By Carley St. Clair
Water is a building block of life. With too little, we would not exist. With too much, homes and ecosystems are destroyed. World Water Day gives us a chance to reflect on protecting our most important–and precious–resource.
Recent stories about water pollution in Flint, Michigan; New Mexico, and Colorado remind us that access to clean water is an issue that affects us all. Here we have collected three stories from our grantees’ work, highlighting the power of raising voices and organizig for collective action.
Throughout China, water is polluted by manufacturing runoff, sewage, and fertilizers. In fact, most of the water in the country is not fit for human contact and nearly 200 million people lack access to clean drinking water. Citizens formed the community group Green Anhui to lobby for industry transparency in the face of high cancer rates in Anhui Province. Today, Green Anhui is a model for other environmental initiatives across the country. Learn what the group is doing to hold polluters accountable.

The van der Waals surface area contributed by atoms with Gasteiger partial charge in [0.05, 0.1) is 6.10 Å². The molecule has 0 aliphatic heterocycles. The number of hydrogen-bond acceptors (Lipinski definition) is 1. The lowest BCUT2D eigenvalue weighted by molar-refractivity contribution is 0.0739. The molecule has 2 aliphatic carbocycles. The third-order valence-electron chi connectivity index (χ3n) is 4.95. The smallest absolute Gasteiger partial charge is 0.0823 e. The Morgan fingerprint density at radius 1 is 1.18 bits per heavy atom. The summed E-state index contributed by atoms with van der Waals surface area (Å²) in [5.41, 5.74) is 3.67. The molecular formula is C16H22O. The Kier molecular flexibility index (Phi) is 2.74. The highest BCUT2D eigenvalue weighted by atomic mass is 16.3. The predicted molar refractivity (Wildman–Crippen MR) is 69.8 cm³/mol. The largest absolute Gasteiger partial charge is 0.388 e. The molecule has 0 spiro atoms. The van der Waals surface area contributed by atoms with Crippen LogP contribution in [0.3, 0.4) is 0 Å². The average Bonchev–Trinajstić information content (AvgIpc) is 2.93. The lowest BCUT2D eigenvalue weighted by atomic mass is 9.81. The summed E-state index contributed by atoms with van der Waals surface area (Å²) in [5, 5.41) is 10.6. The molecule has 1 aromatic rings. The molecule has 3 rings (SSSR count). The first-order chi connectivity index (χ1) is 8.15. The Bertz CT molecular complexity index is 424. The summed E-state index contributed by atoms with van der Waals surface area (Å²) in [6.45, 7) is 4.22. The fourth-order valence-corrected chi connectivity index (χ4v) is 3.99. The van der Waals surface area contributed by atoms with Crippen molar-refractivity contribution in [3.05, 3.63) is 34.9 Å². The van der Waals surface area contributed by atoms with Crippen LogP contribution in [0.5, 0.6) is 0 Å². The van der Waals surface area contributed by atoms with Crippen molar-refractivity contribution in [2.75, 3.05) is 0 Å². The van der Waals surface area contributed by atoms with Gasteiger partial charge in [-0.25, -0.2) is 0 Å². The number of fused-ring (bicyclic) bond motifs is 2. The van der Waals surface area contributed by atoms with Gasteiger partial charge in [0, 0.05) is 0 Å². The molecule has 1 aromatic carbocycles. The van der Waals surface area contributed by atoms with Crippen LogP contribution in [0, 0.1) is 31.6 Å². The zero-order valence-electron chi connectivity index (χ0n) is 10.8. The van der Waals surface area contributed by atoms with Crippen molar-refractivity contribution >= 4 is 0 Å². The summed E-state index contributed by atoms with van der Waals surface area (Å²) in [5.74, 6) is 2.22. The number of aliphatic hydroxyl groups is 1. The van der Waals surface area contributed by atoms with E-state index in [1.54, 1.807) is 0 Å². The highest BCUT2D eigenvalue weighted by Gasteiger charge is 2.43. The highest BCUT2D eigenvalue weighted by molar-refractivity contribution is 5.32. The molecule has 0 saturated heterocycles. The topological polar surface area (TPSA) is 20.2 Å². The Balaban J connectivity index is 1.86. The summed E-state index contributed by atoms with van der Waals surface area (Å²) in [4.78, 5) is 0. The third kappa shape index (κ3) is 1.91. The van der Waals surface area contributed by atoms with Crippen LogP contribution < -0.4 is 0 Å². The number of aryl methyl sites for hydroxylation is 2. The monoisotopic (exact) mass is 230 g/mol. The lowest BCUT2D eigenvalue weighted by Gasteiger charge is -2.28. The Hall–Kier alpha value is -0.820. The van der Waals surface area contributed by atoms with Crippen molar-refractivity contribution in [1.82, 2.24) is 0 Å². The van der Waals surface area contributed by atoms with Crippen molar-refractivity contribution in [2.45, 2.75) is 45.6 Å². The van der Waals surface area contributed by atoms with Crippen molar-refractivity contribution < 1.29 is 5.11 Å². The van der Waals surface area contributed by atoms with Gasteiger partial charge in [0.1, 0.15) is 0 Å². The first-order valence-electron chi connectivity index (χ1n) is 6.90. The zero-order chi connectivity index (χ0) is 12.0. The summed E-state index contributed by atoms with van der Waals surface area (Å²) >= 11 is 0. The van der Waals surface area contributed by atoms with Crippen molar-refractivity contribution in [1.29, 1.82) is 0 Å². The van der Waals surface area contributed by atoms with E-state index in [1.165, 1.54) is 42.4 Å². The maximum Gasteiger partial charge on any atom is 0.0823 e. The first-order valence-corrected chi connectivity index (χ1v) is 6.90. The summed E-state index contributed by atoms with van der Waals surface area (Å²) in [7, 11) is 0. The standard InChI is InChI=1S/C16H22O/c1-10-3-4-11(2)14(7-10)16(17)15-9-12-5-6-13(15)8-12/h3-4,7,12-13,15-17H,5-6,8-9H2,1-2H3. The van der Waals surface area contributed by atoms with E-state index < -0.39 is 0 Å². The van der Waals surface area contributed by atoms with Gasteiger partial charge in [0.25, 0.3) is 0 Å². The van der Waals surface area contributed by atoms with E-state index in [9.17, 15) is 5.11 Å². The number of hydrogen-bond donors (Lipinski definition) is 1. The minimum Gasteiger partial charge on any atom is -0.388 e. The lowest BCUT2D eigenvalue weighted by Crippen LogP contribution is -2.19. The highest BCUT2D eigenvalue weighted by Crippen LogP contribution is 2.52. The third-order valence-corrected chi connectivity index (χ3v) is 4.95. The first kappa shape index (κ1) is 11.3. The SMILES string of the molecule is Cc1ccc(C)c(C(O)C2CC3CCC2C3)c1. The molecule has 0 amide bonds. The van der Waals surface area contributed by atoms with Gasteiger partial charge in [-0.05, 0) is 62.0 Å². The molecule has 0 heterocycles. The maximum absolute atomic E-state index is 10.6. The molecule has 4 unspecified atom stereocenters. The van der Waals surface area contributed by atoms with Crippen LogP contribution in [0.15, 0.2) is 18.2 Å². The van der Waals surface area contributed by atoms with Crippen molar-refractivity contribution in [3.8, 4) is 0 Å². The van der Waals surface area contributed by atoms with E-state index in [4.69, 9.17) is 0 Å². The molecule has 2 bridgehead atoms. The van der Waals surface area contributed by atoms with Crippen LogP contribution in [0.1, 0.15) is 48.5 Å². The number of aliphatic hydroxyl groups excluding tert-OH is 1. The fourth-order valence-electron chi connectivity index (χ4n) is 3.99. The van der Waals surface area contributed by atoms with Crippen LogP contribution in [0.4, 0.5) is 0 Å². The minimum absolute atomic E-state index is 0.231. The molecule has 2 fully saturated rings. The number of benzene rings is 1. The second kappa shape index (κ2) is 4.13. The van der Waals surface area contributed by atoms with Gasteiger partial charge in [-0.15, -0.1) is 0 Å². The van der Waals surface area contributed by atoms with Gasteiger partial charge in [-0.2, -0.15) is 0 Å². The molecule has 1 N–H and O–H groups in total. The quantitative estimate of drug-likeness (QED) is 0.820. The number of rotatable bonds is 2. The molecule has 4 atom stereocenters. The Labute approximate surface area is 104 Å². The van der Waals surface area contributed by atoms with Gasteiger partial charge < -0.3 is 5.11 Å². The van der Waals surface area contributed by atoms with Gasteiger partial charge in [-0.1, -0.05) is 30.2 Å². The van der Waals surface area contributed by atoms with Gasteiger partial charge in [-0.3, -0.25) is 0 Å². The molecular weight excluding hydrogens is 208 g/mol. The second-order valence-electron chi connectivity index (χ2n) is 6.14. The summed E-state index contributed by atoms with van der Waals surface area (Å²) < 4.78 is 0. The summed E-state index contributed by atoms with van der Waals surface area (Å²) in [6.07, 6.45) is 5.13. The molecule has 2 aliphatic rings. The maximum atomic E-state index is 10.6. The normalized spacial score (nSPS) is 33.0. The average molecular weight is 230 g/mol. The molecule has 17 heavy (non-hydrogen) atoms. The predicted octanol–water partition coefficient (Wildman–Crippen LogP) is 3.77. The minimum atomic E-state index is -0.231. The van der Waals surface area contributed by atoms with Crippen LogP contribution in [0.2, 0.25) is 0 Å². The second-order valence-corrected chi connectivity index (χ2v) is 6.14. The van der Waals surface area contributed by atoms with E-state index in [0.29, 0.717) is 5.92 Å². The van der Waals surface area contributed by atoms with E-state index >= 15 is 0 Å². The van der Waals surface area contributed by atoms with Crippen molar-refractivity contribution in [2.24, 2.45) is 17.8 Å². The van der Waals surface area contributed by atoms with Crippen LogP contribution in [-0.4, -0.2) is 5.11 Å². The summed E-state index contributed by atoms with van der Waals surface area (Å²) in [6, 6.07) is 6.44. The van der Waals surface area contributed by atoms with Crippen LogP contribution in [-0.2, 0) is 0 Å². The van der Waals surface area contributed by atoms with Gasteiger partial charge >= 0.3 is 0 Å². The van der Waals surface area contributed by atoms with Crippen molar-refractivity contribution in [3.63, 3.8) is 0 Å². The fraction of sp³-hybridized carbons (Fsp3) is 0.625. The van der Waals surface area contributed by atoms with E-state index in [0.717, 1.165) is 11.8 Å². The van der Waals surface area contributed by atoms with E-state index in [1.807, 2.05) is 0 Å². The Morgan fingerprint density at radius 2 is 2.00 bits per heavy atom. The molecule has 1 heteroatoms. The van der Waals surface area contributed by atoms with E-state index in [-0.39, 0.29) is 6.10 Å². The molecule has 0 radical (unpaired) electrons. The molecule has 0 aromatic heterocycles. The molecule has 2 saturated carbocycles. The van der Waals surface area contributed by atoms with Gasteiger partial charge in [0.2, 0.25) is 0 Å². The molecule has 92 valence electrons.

India struggles to provide access to clean water to its citizens. From building new community water systems to educating local people about how to use less water for farming, grantees are working across many facets of water in India. Read how clean water is changing lives in one Indian village.
Our grantees work to ensure that polluting industries are held accountable. The total oil spilled into waterways in the Niger Delta amounts to one Exxon Valdez-size spill every year. Although no amount of money can restore the once-pristine wetlands of Nigeria, the $84 million settlement Shell Oil will pay to local communities will let some people start to build new livelihoods.